SOX Protected Whistleblowing Whistleblowers are protected under SOX for providing information, causing information to be provided, or otherwise assisting in an investigation regarding any conduct … Continued
Courts have held that SOX whistleblower protection does not apply extraterritorially, but in certain circumstances, the whistleblower protection provision of SOX can apply to covered employees working outside the United States.
Section 806 of SOX specifically provides that “[n]othing in this section shall be deemed to diminish the rights, privileges, or remedies of any employee under any Federal or State law, or under any collective bargaining agreement.” 18 U.S.C. § 1514A(d). A whistleblower who is fired for refusing to commit an illegal act could bring both a SOX claim and a common-law wrongful discharge claim. Bringing the latter claim could potentially result in an award of punitive damages. But note that in some states, where there is an adequate statutory remedy to vindicate the public policy objectives, the employee can pursue a retaliation action only through the statute.
The U.S. Department of Labor Occupational Safety and Health Administration (“OSHA”) administers the anti-retaliation provision of SOX. A SOX whistleblower claim must be filed initially with OSHA. OSHA will then investigate the complaint and may order preliminary reinstatement of the whistleblowers if it finds “reasonable cause” to believe that retaliation occurred.
Where an employer jumps on an employee’s first instance of misconduct or poor performance and subjects the employee to heightened scrutiny, the employer’s reliance on that alleged change in performance can be deemed a pretext for retaliation.
A prevailing SOX whistleblower can recover “all relief necessary to make the employee whole,” which includes:
back pay (lost wages and benefits);
reinstatement with the same seniority that the employee would have had, were it not for the retaliation;
special damages (damages for impairment of reputation, personal humiliation, mental anguish and suffering, and other noneconomic harm that results from retaliation); and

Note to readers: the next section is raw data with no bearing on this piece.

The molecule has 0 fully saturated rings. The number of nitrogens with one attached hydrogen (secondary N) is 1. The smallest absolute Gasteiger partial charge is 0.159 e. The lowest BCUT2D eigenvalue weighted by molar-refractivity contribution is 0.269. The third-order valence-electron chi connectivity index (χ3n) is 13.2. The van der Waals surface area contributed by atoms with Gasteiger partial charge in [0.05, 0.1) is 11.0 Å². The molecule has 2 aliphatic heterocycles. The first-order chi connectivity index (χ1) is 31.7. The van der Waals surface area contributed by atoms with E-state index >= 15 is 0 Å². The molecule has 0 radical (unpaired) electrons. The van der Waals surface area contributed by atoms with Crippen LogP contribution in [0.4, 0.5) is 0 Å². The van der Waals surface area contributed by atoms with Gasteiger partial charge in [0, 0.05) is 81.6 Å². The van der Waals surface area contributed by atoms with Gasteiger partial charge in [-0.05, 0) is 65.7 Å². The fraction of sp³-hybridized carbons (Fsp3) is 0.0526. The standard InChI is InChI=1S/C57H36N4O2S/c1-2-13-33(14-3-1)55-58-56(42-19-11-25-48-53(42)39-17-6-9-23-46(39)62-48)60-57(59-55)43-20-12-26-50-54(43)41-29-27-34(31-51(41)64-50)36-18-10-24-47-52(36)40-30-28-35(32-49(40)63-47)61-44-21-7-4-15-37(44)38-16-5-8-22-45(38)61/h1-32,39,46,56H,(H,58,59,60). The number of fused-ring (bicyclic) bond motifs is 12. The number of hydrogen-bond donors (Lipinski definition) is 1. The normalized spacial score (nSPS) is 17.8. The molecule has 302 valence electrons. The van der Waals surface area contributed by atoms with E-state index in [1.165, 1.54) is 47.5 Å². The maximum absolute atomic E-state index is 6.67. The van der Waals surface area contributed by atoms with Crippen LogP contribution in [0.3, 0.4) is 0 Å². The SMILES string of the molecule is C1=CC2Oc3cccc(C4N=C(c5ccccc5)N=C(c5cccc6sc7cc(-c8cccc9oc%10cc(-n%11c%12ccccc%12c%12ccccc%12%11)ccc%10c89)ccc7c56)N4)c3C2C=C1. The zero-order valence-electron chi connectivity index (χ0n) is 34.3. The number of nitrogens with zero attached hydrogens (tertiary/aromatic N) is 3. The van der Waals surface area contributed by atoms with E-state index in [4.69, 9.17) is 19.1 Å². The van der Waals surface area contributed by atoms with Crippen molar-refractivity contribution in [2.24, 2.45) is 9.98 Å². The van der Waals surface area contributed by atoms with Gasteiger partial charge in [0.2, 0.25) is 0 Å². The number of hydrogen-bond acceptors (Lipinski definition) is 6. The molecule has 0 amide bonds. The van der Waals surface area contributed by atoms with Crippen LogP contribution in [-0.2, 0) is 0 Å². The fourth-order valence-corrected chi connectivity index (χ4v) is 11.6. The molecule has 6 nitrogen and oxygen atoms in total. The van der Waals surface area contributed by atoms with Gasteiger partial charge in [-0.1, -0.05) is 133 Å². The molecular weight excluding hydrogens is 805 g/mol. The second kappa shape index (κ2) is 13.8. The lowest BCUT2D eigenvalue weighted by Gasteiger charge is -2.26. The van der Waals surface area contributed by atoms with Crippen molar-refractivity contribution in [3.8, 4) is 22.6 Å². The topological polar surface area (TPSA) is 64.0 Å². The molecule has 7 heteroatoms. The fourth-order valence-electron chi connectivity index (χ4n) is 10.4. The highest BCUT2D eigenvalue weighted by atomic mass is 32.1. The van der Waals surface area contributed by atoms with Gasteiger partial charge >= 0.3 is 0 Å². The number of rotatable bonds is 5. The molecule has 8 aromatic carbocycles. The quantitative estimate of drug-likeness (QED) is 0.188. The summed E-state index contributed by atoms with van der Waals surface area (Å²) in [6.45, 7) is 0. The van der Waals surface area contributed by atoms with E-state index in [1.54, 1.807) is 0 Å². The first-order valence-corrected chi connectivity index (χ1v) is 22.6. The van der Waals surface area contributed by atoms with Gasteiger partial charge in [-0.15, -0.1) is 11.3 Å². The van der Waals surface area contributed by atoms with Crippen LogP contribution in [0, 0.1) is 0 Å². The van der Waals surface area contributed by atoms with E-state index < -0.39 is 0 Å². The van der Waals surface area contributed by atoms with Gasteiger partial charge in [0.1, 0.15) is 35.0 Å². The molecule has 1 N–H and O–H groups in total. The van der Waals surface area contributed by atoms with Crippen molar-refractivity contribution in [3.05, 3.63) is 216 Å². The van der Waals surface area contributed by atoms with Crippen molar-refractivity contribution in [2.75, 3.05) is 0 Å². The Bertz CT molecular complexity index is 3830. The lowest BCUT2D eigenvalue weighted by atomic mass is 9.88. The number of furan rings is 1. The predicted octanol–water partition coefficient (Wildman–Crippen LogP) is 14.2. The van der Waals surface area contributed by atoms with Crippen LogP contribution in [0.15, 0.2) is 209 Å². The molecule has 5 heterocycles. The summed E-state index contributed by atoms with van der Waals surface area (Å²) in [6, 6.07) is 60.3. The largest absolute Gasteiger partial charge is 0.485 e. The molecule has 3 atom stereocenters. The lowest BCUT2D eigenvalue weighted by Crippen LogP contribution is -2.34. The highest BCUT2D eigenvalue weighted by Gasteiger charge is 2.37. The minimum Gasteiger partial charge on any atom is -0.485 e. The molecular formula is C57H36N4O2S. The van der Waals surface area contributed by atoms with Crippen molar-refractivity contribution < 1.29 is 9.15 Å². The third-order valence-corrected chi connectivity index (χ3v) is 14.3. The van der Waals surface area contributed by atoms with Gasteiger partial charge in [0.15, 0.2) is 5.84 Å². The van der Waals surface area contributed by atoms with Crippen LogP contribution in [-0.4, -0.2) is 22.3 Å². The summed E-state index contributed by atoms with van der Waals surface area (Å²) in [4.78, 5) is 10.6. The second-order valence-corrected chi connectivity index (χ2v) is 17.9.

attorney’s fees, and costs
Although reinstatement is the preferred and presumptive remedy to make an employee whole, some SOX whistleblowers have recovered front pay in lieu of reinstatement. In Hagman v. Washington Mutual Bank, Inc., an ALJ awarded $640,000 in front pay to a banker whose supervisor became verbally and physically threatening when the banker disclosed concerns about the short funding of construction loans.
Retaliatory acts outside the statute-of-limitations are relevant evidence of retaliation Discrete conduct occurring outside the statute of limitations may be circumstantial evidence of retaliation. An … Continued
The ARB and some district judges have held that SOX prohibits post-employment retaliation. For example, in Kshetrapal v. Dish Network, LLC,[i] Mr. Kshetrapal, an associate director for Dish Network (“Dish”), disclosed that a marketing agency with which Dish had contracted was submitting fraudulent bills. When Mr. Kshetrapal disclosed the fraud, his supervisors initially ignored him. Mr. Kshetrapal continued to press the issue, and Dish conducted an investigation, which resulted in Dish firing Mr. Kshetrapal’s supervisor and terminating its contract with the marketing agency. One month after taking these corrective actions, Dish forced Mr. Kshetrapal to resign.
Disclosing a whistleblower’s identity may constitute an adverse employment action. The U.S. Court of Appeals for the Fifth Circuit reached this conclusion in a SOX case brought by Anthony Menendez, a former director in Halliburton Inc.’s finance and accounting department.